Timberwolves' Zach LaVine out for season with torn left ACL

Ball Don't Lie
<a class="link rapid-noclick-resp" href="/nba/players/5324/" data-ylk="slk:Zach LaVine">Zach LaVine</a> gets medical attention on the Timberwolves bench after suffering what we now know was a torn left ACL. (Getty Images)
Zach LaVine gets medical attention on the Timberwolves bench after suffering what we now know was a torn left ACL. (Getty Images)

One of the NBA’s highest-flying young talents has been grounded. The Minnesota Timberwolves announced Saturday evening that shooting guard Zach LaVine has suffered a torn anterior cruciate ligament in his left knee, an injury that will require surgical repair and knock him out for the rest of the 2016-17 campaign.

The injury appears to have occurred midway through the third quarter of the Wolves’ Friday loss to the Detroit Pistons when LaVine came down hard and awkwardly on his left leg after driving to the basket for a tough layup:

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LaVine was clearly in pain on the ground, grabbing his left knee, but was able to get to his feet and make his way to the Wolves’ bench as the team took a timeout. Somewhat remarkably, he returned to the court, took the free throw he earned after being fouled by Detroit center Andre Drummond, and played the next 5 1/2 minutes before coming out with 1:47 remaining in the third.

He’d try to give it a go again to start the fourth quarter, but checked out of the game just 47 seconds into the final frame and wouldn’t return, finishing with 20 points on 9-for-13 shooting, four rebounds and four assists:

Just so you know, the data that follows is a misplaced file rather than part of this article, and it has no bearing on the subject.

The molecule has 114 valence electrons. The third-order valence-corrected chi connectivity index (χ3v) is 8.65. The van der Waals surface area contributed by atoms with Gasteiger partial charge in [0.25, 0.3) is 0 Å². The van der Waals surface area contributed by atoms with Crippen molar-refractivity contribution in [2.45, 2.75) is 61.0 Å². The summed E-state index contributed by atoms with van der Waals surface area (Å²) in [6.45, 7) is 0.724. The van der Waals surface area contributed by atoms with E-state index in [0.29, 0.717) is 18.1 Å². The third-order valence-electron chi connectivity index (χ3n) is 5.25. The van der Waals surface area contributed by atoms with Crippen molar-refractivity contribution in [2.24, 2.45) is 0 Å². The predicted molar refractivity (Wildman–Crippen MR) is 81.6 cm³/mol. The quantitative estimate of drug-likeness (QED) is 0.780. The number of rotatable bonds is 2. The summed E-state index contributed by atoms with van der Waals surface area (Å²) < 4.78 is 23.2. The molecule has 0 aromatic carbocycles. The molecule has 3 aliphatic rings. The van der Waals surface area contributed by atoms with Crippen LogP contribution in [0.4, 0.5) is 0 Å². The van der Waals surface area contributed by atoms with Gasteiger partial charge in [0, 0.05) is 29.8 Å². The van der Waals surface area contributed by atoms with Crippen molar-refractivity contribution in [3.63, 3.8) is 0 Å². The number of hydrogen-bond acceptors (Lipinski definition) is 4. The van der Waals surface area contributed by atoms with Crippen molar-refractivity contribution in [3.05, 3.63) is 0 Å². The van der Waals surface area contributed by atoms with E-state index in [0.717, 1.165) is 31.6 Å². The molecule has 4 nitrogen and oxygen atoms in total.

After the game, coach Tom Thibodeau told reporters that LaVine had suffered a left knee contusion and would be re-evaluated when the team returning to Minnesota. A Saturday morning MRI revealed the tear. Neither a date for LaVine’s surgery nor an expected timetable for his return has yet been set.

News of LaVine’s injury elicited sympathy and well wishes from many of his teammates and NBA peers:








The injury brings a disappointing end to what had been a breakout season for the 21-year-old LaVine. Previously best known to fans as the aerial artist who won the 2015 and 2016 Slam Dunk Contests at All-Star Weekend, LaVine had come into his own in his third season as a starting shooting guard for the young Wolves, averaging 18.9 points, 3.4 rebounds and 3.0 assists in 37.2 minutes per game over 47 appearances, shooting 45.9 percent from the field and 38.7 percent from 3-point range.

Losing LaVine deals a significant blow to the Wolves, who entered this season with sky-high expectations thanks to the presence of consecutive Rookie of the Year Award winners Andrew Wiggins and Karl-Anthony Towns alongside the high-scoring LaVine, and to the offseason hire of defensive guru Tom Thibodeau as the head coach to lead the talented young core. After a slow start to the season marked by inexperience, blown second-half leads and defensive ineffectiveness, Minnesota has started to come on of late, winning eight of their last 13 games to improve to 19-31 on the season, putting them in a three-way tie for 11th place in the West and 3 1/2 games out of the conference’s final playoff spot.